There is a macabre undercurrent in much of the correspondence. In one incident Misra recounts how 2m letters lay unopened in government warehouses, which, according to civil servants, showed "the kind of vengeance our boys must have wreaked on the
abject Hindoos and Mohammadens, who killed our women and children."
Misra's casualty claims have been challenged in India and Britain. "It is very difficult to assess the extent of the reprisals simply
because we cannot say for sure if some of these populations did not just leave a conflict zone rather than being killed," said Shabi
Ahmad, head of the 1857 project at the Indian Council of Historical Research. "It could have been migration rather than murder
that depopulated areas."
Many view exaggeration rather than deceit in Misra's calculations. A British historian, Saul David, author of The Indian Mutiny, said
it was valid to count the death toll but reckoned that it ran into "hundreds of thousands".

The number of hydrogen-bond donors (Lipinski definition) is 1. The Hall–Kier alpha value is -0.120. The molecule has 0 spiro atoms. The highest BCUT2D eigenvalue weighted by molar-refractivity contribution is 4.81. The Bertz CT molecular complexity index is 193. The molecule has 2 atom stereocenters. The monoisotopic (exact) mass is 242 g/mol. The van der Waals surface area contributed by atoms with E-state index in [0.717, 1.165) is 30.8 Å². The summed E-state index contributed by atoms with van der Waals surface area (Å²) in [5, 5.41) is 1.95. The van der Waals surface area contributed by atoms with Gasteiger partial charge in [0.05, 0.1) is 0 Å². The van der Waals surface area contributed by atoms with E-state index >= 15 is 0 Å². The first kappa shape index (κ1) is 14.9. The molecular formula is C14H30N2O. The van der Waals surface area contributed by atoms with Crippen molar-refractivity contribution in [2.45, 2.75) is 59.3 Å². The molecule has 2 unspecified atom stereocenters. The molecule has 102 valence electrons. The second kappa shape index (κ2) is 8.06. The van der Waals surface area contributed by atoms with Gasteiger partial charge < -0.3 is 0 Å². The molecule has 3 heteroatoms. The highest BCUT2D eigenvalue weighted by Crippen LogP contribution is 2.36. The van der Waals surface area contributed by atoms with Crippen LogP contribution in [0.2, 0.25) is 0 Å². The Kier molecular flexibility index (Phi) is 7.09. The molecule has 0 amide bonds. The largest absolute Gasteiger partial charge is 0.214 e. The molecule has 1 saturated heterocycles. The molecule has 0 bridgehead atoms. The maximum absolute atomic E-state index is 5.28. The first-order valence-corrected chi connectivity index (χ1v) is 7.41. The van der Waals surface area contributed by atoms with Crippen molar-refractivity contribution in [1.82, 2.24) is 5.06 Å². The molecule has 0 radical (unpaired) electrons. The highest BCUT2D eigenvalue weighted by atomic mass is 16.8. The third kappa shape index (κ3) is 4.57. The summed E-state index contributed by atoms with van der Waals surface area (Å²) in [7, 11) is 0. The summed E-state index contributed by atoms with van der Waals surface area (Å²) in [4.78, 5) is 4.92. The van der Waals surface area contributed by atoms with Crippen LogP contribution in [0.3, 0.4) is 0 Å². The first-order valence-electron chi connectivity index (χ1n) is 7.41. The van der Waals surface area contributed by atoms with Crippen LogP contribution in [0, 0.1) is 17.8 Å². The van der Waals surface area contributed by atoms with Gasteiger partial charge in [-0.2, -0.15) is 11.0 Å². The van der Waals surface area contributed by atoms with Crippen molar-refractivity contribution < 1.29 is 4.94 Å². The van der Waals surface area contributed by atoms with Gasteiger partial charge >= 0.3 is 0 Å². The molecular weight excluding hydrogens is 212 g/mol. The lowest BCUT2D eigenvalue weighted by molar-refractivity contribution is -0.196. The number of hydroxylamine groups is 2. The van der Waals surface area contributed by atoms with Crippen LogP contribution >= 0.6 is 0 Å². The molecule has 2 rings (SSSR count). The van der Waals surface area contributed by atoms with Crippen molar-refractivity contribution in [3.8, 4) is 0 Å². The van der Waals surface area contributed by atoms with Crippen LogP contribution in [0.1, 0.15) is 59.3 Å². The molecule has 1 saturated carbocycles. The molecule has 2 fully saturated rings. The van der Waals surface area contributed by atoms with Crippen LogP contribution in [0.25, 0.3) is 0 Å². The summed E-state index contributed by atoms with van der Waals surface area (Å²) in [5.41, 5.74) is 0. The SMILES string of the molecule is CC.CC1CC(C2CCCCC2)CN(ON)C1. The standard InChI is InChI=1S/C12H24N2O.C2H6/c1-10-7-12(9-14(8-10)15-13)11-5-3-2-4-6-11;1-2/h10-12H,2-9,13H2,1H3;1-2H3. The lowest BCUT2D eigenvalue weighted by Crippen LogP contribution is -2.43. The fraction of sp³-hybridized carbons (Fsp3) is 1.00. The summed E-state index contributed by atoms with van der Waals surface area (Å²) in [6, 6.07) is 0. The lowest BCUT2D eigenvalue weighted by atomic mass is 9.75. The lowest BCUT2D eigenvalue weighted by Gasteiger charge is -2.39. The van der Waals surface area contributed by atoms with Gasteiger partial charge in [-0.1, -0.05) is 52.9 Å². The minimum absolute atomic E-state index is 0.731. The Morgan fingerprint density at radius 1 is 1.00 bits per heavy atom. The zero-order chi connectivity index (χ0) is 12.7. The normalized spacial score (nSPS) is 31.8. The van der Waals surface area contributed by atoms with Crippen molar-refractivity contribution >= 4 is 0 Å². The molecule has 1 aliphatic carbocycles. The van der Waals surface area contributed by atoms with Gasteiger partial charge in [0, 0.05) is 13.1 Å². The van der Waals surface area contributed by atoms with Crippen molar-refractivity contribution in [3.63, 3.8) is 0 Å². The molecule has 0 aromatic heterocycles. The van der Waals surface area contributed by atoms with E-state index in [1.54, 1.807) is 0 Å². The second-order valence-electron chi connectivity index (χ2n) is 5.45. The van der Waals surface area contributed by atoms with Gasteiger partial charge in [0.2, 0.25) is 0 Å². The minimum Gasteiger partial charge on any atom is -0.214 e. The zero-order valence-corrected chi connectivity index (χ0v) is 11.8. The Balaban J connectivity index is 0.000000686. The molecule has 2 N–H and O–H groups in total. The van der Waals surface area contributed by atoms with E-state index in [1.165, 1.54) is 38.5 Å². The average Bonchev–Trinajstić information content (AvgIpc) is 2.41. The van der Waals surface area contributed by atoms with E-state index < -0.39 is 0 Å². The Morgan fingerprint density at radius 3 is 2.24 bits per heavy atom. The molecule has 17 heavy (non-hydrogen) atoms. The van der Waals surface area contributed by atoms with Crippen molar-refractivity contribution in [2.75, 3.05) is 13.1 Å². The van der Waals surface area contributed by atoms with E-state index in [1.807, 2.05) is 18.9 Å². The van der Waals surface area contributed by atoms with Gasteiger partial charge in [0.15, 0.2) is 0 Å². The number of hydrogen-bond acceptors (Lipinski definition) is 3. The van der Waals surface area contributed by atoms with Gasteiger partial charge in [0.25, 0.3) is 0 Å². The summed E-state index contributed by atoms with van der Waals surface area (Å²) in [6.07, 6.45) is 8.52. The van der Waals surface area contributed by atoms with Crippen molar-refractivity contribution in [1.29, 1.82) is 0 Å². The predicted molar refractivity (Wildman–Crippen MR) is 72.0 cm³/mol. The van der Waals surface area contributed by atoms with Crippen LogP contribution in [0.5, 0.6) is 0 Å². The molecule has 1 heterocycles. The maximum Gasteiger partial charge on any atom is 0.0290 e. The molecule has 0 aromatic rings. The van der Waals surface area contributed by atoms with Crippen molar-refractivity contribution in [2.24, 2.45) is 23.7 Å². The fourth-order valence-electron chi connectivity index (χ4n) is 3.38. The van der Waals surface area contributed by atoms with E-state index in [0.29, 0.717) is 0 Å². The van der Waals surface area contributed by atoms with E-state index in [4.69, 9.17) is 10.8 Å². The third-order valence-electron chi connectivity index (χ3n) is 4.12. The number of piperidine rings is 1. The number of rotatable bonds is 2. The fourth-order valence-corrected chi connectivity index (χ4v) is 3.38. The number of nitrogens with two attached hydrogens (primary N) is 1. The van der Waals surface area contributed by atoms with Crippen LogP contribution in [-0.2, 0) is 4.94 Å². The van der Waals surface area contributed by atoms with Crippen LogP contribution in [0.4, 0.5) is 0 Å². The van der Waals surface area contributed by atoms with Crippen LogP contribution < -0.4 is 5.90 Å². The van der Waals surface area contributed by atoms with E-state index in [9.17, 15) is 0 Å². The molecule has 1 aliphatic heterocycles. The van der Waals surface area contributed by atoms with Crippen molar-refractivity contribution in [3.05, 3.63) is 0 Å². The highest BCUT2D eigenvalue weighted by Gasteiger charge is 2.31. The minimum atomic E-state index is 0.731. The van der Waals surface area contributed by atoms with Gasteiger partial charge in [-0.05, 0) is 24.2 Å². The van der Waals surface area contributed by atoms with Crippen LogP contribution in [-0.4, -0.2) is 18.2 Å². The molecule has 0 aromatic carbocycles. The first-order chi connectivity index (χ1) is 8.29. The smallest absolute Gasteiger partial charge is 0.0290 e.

"It looks like an overestimate. There were definitely famines that cost millions of lives, which were exacerbated by British
ruthlessness. You don't need these figures or talk of holocausts to hammer imperialism. It has a pretty bad track record."
Others say Misra has done well to unearth anything in that period, when the British assiduously snuffed out Indian versions of
history. "There appears a prolonged silence between 1860 and the end of the century where no native voices are heard. It is only
now that these stories are being found and there is another side to the story," said Amar Farooqui, history professor at Delhi
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University. "In many ways books like Misra's and those of [William] Dalrymple show there is lots of material around. But you have
to look for it."
What is not in doubt is that in 1857 Britain ruled much of the subcontinent in the name of the Bahadur Shah Zafar, the powerless
poet-king improbably descended from Genghis Khan.
Neither is there much dispute over how events began: on May 10 Indian soldiers, both Muslim and Hindu, who were stationed in
the central Indian town of Meerut revolted and killed their British officers before marching south to Delhi. The rebels proclaimed
Zafar, then 82, emperor of Hindustan and hoisted a saffron flag above the Red Fort.